step one of a major transition

So, remember how I said that Dave and I decided we didn’t want to move to the Bay area? And that we were kicking around some other ideas?

Well, we started doing some research on Dave’s employer, and it turns out that they have lots of satellite offices all over the US. For a while, we were thinking about Colorado: it’s a nice state, a bit closer to our families, cost of living is cheaper, yadda yadda.

Then Dave found out that there’s an office in Durham, North Carolina. When Dave told me that, I started jumping up & down saying, “Can we move there? Can we? Can we? Huh? Pleeeeease? Can we???”

The ironic part, of course, is that for years I swore up and down and all around that I would never live in the South again. Ever. I hate the heat, I hate the bugs, and I hate the racism/sexism/homophobia. I’ve now moved around enough to realize that insects and discrimination are everywhere. And the heat in North Carolina isn’t as bad as Mississippi. At least everywhere is air-conditioned there, which is way more than I can say for Washington.

I guess the explanation for my total change of heart is that – surprise, surprise! – it’s actually true what people say about how having kids totally changes your priorities. The idea of a simple two-hour flight to see either my parents or my sister (as opposed to the six or seven hours it currently takes), and being just down the road a bit from my brother in Charlotte suddenly sounds really appealing. There’s even a direct flight from Raleigh to London that’s only 7 1/2 hours, rather than the ten hours it takes now. So Cate would be closer to her grandparents on both sides, which can only be a good thing.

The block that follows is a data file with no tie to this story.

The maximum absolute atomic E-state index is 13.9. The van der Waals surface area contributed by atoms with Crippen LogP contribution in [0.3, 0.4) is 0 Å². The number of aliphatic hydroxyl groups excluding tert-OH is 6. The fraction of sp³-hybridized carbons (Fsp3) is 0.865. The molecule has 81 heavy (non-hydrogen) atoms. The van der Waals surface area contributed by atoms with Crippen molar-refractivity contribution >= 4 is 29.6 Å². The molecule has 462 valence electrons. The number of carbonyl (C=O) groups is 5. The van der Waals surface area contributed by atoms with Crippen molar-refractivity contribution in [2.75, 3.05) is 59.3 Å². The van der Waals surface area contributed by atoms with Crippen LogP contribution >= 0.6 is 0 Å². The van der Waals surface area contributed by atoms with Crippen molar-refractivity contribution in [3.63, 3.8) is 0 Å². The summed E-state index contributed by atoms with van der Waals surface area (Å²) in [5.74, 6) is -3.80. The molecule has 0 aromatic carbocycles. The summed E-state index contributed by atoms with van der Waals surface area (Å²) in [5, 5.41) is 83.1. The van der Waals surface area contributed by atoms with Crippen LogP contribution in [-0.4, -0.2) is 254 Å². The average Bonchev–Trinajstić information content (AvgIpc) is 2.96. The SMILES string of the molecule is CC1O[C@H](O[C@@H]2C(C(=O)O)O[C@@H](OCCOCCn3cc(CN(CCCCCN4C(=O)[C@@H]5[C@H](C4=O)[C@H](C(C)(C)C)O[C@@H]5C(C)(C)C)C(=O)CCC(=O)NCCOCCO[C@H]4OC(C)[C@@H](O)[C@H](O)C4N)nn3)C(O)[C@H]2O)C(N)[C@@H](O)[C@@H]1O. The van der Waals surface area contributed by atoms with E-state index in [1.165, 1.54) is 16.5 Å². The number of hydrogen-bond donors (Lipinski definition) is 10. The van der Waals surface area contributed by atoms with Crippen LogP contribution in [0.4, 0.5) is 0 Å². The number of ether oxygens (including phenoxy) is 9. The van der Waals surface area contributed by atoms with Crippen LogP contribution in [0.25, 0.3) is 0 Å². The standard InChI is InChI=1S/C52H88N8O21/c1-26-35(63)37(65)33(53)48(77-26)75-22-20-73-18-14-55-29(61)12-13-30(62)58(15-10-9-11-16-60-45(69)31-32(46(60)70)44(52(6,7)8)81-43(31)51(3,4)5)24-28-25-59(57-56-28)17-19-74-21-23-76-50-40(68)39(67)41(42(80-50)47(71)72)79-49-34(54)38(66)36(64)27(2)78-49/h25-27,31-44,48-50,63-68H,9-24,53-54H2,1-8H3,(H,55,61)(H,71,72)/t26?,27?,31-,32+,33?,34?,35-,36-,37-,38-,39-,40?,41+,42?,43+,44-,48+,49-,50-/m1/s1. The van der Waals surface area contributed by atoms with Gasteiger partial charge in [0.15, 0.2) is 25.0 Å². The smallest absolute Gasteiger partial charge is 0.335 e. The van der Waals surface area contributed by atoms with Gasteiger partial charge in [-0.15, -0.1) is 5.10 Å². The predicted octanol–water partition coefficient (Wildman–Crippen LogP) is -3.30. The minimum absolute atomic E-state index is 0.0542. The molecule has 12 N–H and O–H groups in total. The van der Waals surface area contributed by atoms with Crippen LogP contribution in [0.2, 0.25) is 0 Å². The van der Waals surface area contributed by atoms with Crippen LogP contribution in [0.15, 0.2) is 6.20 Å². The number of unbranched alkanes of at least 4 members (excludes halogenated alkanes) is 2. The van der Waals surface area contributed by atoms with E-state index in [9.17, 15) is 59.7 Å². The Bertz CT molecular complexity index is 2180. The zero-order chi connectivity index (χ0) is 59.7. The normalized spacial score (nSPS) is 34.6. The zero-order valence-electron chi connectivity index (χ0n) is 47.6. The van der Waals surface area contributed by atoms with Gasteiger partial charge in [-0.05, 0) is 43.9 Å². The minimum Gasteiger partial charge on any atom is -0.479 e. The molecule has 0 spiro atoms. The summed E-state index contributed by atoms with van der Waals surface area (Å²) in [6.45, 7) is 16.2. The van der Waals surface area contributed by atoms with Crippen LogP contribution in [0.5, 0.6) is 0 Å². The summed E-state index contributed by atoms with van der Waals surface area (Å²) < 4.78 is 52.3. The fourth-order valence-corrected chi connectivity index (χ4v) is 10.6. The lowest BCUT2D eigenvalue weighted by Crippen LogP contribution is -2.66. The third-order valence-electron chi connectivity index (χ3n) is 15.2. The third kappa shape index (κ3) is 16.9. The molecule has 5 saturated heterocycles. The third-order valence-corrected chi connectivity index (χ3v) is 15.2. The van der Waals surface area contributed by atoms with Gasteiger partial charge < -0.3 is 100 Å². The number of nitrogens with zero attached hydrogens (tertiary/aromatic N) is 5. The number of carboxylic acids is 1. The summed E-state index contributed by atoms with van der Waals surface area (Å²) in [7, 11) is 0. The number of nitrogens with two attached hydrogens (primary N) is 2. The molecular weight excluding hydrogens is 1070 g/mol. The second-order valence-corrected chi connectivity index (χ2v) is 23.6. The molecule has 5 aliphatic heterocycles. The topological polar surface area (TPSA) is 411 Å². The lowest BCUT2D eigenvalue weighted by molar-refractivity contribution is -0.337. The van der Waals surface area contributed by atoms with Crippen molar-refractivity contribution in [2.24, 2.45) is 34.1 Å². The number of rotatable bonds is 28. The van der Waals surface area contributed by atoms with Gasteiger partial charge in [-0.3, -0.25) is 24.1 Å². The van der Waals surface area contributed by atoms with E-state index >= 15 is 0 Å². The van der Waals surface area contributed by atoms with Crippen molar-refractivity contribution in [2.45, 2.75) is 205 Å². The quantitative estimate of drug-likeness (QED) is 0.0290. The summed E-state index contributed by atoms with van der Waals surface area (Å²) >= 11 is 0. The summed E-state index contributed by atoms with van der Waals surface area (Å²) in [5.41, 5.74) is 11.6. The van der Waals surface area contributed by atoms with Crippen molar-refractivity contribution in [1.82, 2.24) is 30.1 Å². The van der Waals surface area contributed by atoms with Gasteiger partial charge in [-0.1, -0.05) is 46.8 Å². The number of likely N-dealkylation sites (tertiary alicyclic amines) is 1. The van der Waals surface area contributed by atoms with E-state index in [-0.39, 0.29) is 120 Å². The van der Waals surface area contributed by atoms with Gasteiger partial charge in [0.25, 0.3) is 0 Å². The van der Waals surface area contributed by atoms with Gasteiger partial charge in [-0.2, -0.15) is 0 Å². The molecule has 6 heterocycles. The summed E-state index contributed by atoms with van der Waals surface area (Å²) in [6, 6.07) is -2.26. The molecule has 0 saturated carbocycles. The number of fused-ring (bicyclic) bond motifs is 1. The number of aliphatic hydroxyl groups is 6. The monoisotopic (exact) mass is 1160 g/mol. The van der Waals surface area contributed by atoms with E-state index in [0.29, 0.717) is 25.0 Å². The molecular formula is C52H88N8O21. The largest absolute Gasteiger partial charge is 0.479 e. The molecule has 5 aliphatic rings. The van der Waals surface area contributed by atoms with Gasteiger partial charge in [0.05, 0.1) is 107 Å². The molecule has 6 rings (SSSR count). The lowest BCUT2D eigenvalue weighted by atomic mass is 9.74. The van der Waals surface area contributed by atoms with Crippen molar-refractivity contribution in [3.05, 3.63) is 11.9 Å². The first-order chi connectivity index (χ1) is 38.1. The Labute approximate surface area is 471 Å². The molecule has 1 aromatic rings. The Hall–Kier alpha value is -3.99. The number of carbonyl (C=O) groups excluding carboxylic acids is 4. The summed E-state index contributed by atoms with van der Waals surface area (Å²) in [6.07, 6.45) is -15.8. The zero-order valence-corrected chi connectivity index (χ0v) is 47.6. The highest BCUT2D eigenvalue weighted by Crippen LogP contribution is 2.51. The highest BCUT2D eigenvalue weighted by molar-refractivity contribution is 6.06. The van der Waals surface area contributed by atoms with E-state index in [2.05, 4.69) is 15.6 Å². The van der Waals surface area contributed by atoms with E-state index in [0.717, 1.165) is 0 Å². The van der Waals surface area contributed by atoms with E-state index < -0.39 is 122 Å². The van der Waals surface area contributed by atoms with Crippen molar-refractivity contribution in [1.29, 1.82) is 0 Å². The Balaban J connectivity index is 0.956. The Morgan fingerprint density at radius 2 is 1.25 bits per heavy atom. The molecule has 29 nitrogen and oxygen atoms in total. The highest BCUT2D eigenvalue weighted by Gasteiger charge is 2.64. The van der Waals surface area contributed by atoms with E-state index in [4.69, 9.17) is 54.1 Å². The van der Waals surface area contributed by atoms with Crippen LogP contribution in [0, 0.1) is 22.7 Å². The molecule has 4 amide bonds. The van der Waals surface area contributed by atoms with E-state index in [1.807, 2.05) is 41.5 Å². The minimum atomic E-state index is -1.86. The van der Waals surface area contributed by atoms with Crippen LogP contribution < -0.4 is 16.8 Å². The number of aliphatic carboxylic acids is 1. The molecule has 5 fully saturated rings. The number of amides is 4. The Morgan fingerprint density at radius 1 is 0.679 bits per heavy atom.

Plus, let’s not forget one of the biggest perks, which is that Cate and e-baby could grow up having regular playdates! How awesome is that?

I was trying not to talk about this at first, mostly for fear of jinxing it, but Dave talked to his boss, who basically said that it was cool for us to move wherever after Dave finishes his current project (read: December). And that’s fine because we apparently can’t sell our house before May 2008 anyway (damn you, AmeriQuest, damn you all to heck!!). Unless we want to fork over several thousand dollars as a “pre-payment penalty” on our mortgage, which, no thanks. But it looks like this could very likely happen next year.

Of course, it also depends on Dave and I taking a trip there to check out the area, and making sure that both of us fall in love with it. Which I don’t think is going to be a problem. Right now I’m totally addicted to looking at houses online, and oh man, the houses there are so pretty. I love the Pacific Northwest, but the houses are seriously dull-looking. And North Carolina real estate is so much cheaper than the Seattle area! We could be debt-free and have a decent savings built up in just a few years. College funds and everything. I can’t even fathom it. Sounds like bliss.

7 thoughts on “step one of a major transition

  1. If you come to visit, we’ll try to sway you by giving you the convertible to drive around in (unless it’s too hot, or we finaly sell it).

    I have a friend who’s a real estate agent here, once you decide to get serious.

  2. Sally: That’s true, but in a pinch, I’ll bet I can probably find fried okra in Raleigh.

    Tony: how do you do a convertible with a baby in the backseat? Does that even work?

  3. We’re selling the convertible b/c it’s REALLY hard to get the seat in back when the top is UP. With the top down, it’s easy, but I worry about things blowing into those little eyes.

    It’s a good sized car (Volvo C70 – wanna buy it?) with a comfortable back seat. It’s great for 4 people, but we just don’t drive it with e-baby, so we don’t drive it much.

  4. Y’all are both so silly. Cindy & Dave can borrow the convertible to go house-hunting and leave Cate with e-baby and Tony and me.

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